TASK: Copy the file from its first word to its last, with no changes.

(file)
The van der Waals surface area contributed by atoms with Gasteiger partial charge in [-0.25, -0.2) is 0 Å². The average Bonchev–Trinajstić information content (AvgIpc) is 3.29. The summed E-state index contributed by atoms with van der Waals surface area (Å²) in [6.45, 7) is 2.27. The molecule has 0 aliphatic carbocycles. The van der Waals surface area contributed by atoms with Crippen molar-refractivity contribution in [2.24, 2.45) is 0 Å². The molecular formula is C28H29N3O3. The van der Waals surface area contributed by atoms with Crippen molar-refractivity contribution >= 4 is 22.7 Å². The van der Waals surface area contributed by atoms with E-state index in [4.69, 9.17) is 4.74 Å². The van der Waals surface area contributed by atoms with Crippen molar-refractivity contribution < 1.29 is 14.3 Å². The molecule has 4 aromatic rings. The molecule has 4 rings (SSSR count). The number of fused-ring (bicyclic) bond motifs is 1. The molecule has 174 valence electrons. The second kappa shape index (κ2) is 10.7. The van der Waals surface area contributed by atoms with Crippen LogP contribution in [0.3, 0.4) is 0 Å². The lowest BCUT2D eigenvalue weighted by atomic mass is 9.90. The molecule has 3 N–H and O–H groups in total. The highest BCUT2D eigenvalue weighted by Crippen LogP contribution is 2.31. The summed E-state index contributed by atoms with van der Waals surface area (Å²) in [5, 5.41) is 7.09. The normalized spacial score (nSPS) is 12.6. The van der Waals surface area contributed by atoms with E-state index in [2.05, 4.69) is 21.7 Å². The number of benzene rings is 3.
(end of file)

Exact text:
The van der Waals surface area contributed by atoms with Gasteiger partial charge in [-0.25, -0.2) is 0 Å². The average Bonchev–Trinajstić information content (AvgIpc) is 3.29. The summed E-state index contributed by atoms with van der Waals surface area (Å²) in [6.45, 7) is 2.27. The molecule has 0 aliphatic carbocycles. The van der Waals surface area contributed by atoms with Crippen molar-refractivity contribution in [2.24, 2.45) is 0 Å². The molecular formula is C28H29N3O3. The van der Waals surface area contributed by atoms with Crippen molar-refractivity contribution >= 4 is 22.7 Å². The van der Waals surface area contributed by atoms with E-state index in [4.69, 9.17) is 4.74 Å². The van der Waals surface area contributed by atoms with Crippen molar-refractivity contribution < 1.29 is 14.3 Å². The molecule has 4 aromatic rings. The molecule has 4 rings (SSSR count). The number of fused-ring (bicyclic) bond motifs is 1. The molecule has 174 valence electrons. The second kappa shape index (κ2) is 10.7. The van der Waals surface area contributed by atoms with Crippen LogP contribution in [0.3, 0.4) is 0 Å². The lowest BCUT2D eigenvalue weighted by atomic mass is 9.90. The molecule has 3 N–H and O–H groups in total. The highest BCUT2D eigenvalue weighted by Crippen LogP contribution is 2.31. The summed E-state index contributed by atoms with van der Waals surface area (Å²) in [5, 5.41) is 7.09. The normalized spacial score (nSPS) is 12.6. The van der Waals surface area contributed by atoms with E-state index in [2.05, 4.69) is 21.7 Å². The number of benzene rings is 3.